US presidential contender Barack Obama Saturday rejected charges that he had exploited his trip to Berlin, Paris and London for his own election campaign, denying the five-day tour was a premature "victory lap."
Senator Barack Obama with embattled British Prime Minister Gordon Brown in the garden of Number 10 Downing Street
It is part of the job of a United States president to establish effective relations with our allies, Obama told reporters in London after meeting British Prime Minister Gordon Brown.
Answering a reporter who had asked him to respond to Republican accusations that the had embarked on a "victory lap" abroad, Obama pointed out it was Republican candidate John McCain who had advised him to travel abroad and visit Iraq and Afghanistan.
The Democrat argued his tour had been important, because he was "convinced" America was facing problems "at home" which could not be solved "without strong partners" abroad, Obama said.
Obama and Brown take a walk in London on Sunday
Republicans however branded his overseas tour a shallow political stunt. Rival John McCain accused him of speaking to the "people of the
world" and not Americans.
Opinion polls showed that if anything, the race narrowed between Obama and McCain during his nine-day absence. That was despite McCain's struggle to get media coverage during his opponent's trip.
Talks with Brown
Obama described his conversation with Brown as "terrific." His talks in London are the final stage of a trip aimed at enhancing his foreign affairs image, which had led him also to Iraq, Afghanistan, Israel, the Palestinian areas, Berlin and Paris.
Obama outside Number 10 Downing Street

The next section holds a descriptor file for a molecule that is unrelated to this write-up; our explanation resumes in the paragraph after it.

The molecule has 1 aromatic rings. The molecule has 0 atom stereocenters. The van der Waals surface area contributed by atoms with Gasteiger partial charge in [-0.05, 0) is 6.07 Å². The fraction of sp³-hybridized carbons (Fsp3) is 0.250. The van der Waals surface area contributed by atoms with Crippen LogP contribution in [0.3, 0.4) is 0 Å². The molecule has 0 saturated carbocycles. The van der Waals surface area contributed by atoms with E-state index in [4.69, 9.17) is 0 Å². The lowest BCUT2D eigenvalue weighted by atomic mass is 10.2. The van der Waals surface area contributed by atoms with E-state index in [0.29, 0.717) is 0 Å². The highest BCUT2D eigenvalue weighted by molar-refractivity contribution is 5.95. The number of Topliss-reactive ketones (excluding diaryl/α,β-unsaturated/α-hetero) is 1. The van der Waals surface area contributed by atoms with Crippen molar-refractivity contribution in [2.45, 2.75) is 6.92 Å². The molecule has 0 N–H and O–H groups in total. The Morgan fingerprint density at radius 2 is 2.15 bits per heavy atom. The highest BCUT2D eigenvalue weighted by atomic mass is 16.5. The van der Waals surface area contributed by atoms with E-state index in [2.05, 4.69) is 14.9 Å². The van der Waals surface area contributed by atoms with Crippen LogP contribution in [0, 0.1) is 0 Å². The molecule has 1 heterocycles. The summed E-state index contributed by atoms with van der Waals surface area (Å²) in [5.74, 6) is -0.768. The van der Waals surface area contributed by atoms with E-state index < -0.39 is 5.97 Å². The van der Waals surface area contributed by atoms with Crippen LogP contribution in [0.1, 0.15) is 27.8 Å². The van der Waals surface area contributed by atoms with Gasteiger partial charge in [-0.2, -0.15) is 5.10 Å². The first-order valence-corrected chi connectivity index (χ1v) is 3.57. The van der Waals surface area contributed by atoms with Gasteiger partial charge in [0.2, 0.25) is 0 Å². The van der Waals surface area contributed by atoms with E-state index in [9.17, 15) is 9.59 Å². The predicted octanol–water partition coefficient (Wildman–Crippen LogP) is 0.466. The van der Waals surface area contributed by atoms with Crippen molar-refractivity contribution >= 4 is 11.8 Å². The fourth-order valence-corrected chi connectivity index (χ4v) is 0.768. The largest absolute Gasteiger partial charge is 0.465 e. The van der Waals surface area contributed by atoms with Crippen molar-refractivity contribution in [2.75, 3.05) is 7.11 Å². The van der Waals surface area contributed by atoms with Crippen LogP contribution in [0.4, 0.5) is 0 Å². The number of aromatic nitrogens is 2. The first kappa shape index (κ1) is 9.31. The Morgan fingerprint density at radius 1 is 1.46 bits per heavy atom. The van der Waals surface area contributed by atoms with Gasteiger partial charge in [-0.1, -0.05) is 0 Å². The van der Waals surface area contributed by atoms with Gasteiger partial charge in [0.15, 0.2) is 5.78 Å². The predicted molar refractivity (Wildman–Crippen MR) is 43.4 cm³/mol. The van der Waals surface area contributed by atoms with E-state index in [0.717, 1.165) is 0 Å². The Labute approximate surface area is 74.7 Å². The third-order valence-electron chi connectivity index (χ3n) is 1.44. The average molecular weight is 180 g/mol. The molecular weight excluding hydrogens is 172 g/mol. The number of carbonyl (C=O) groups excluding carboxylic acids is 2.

At Downing Street 10, he reiterated his call for increasing the number of US troops in Afghanistan as well as for stronger contributions by European allies. Those stronger numbers were needed to win the conflict in Afghanistan and build the country, he said.
The Illinois senator noted the traditionally exceptionally strong ties between Great Britain and the US. "I think there is a deep and abiding affection for the British people in America and a fascination with all things British. That's not going to go away any time soon," he said. He was answering a question about his more public appearances in Berlin and Paris.
In Berlin Thursday, Obama had made a 30-minute foreign policy address to an enthusiastic crowd of some 200,000 in the city center.
His London visit by contrast was low key, and unlike in Berlin and in Paris, where he had had talks with French President Nicolas Sarkozy Friday, Obama only answered journalists' questions.
Obama talks with Britain's Conservative party leader David Cameron
Observers said there was a desire in Britain not to seem to favor either Obama or his Republican Party presidential challenger John McCain, who visited Britain last March.
Deviating from the protocol, and to the surprise of tourists and Londoners, Obama and Brown took a stroll down cordoned-off Downing street. Onlookers, who were nonetheless held at a distance by security forces, were able to photograph the two politicians on the nearby parade ground.
Obama had earlier Saturday morning held a breakfast meeting at his London hotel with former British Prime Minister Tony Blair, now the special Middle East envoy for the international mediating bloc of the US, United Nations, Russia and European Union. Their talks focused principally on the Middle East, but also on Blair's work on climate change, a spokesman said.
The Illinois senator also met Brown's predecessor Tony Blair, now the international community's Middle East envoy, and opposition Conservative Party leader David Cameron and left for Chicago later Saturday.